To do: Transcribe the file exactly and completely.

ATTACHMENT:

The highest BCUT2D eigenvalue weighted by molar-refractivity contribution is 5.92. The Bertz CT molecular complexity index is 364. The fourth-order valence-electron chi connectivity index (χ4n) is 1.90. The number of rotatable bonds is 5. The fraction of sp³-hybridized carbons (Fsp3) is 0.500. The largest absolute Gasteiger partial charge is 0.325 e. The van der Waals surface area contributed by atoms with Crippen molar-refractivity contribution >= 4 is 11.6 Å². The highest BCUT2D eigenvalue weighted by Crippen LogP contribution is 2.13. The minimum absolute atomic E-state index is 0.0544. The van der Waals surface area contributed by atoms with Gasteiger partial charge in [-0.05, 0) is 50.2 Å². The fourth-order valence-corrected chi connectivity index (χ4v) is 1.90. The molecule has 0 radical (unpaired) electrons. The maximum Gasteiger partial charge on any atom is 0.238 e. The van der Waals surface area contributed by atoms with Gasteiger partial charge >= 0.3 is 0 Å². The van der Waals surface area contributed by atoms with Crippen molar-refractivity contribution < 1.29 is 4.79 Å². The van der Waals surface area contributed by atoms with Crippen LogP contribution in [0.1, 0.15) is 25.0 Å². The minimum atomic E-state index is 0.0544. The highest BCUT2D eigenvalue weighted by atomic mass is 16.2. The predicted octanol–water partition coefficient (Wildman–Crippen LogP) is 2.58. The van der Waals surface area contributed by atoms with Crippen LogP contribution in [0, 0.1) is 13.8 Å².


The highest BCUT2D eigenvalue weighted by molar-refractivity contribution is 5.92. The Bertz CT molecular complexity index is 364. The fourth-order valence-electron chi connectivity index (χ4n) is 1.90. The number of rotatable bonds is 5. The fraction of sp³-hybridized carbons (Fsp3) is 0.500. The largest absolute Gasteiger partial charge is 0.325 e. The van der Waals surface area contributed by atoms with Crippen molar-refractivity contribution >= 4 is 11.6 Å². The highest BCUT2D eigenvalue weighted by Crippen LogP contribution is 2.13. The minimum absolute atomic E-state index is 0.0544. The van der Waals surface area contributed by atoms with Gasteiger partial charge in [-0.05, 0) is 50.2 Å². The fourth-order valence-corrected chi connectivity index (χ4v) is 1.90. The molecule has 0 radical (unpaired) electrons. The maximum Gasteiger partial charge on any atom is 0.238 e. The van der Waals surface area contributed by atoms with Gasteiger partial charge >= 0.3 is 0 Å². The van der Waals surface area contributed by atoms with Crippen molar-refractivity contribution < 1.29 is 4.79 Å². The van der Waals surface area contributed by atoms with Crippen LogP contribution in [0.1, 0.15) is 25.0 Å². The minimum atomic E-state index is 0.0544. The highest BCUT2D eigenvalue weighted by atomic mass is 16.2. The predicted octanol–water partition coefficient (Wildman–Crippen LogP) is 2.58. The van der Waals surface area contributed by atoms with Crippen LogP contribution in [0, 0.1) is 13.8 Å².